EMHJ, 2010, 16(1):89-93

 

Introduction

Cutaneous leishmaniasis is a parasitic disease transmitted by biting insects (sandflies) [1,2]. The disease is endemic in Iraq [3] and in other neighbouring countries such as Kuwait, Saudi Arabia and the Islamic Republic of Iran [4].In Iraq there are 2 main species of the genus Leishmania causing the infection: L. tropica and L. major [5].

Lesions usually heal spontaneously within several weeks or months [6], but it is reasonable to treat the lesions since they may persist for a long time leaving unsightly scars on healing [7,8]. Although antimony is the first choice of treatment, it is an unstable and toxic drug [9]. This has led many workers to try other drugs, such as sodium chloride hypertonic solution, zinc sulfate and metronidazole in local studies [5,10,11]. Good results were also obtained with ciprofloxacin, a wide-spectrum antibiotic, used topically in an experimental study on BALB/c mice infected with L. major [12].

The aim of this study was to evaluate intralesional ciprofloxacin (0.2%) as a new therapy for cutaneous leishmaniasis in humans and compare its efficacy with sodium chloride hypertonic solution (7%).

Methods

The study sample was all patients with cutaneous leishmaniasis who were diagnosed clinically by the same dermatologist in the outpatient clinic of Basra teaching hospital, south Iraq, from April 2004 to March 2005.

Information was taken from each patient, including the number of lesions, sites, history of infections and whether lesions had been treated previously or not. Thin blood films were made from the edge of the lesion and stained by Giemsa stain [13] and then examined microscopically. Exudates from lesions were also sampled and injected into semi-solid culture medium which was incubated at 26 ºC and examined after 5–6 days to detect parasites.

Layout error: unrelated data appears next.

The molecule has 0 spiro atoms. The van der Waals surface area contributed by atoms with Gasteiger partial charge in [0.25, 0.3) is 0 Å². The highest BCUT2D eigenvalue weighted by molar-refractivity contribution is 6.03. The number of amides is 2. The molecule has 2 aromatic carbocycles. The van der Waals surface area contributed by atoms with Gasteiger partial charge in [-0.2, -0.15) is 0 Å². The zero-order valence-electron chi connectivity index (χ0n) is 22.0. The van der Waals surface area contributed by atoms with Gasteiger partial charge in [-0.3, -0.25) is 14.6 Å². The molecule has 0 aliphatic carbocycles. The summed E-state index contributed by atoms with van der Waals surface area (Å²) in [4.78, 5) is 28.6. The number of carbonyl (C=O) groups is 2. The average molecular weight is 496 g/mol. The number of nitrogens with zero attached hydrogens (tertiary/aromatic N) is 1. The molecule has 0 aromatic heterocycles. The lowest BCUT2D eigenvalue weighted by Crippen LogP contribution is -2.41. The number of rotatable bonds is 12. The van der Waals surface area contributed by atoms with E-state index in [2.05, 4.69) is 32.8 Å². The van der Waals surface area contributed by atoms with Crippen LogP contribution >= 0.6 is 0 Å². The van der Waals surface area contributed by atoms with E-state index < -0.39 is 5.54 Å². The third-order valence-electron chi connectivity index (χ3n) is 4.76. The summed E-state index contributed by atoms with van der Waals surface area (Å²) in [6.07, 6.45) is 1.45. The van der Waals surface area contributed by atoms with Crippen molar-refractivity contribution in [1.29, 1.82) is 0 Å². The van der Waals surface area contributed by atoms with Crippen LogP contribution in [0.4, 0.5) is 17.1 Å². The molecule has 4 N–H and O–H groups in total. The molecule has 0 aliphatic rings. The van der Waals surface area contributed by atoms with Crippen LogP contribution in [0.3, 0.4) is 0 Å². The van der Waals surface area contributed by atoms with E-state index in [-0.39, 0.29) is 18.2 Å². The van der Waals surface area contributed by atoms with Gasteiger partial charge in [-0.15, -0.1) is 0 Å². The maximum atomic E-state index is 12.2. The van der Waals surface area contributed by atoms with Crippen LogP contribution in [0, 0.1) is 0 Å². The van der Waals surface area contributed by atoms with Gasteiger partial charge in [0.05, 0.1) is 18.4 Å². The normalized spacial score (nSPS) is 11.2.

The 38 patients had a total of 70 cutaneous leishmaniasis lesions. The patients were randomly divided into 2 groups with equal numbers of lesions in each: group 1 lesions (n = 35) were treated with hypertonic sodium chloride solution (7%) (7 g dissolved in 100 mL distilled water and autoclaved) and group 2 lesions (n = 35) were treated with ciprofloxacin solution (2 mg/mL). Both drugs were injected into the lesions in amounts of 0.1–0.5 mL according to the size of the lesion.

In order to measure the effect of each treatment, the diameter, erythema and induration of the lesions were assessed at the start and again at 2-week intervals after treatment for 8 weeks. A scoring system was specially designed as follows. The diameter of lesions was recorded in millimetres using a ruler and scored as: 0 (total healing); 1 (0–< 0.5 cm); 2 (0.5–< 1 cm); 3 (1–< 1.5 cm); 4 (1.5–< 2 cm); 5 (2–< 2.5 cm); or 6 (≥ 2.5 cm). The degree of induration was assessed by palpation in comparison with the patient’s normal skin and given the following scores: 0, 0.5, 1, 1.5, 2 or 3. The degree of erythema was assessed by naked eye and scored as: 0, 0.5, 1, 1.5, 2 or 3. Ulceration was scored as: 1 (present) or 0 (absent). All parameters scores were converted to percentages, and then the mean and standard deviation (SD) % score were calculated. The scores of these 4 parameters were added to give a total score for each lesion.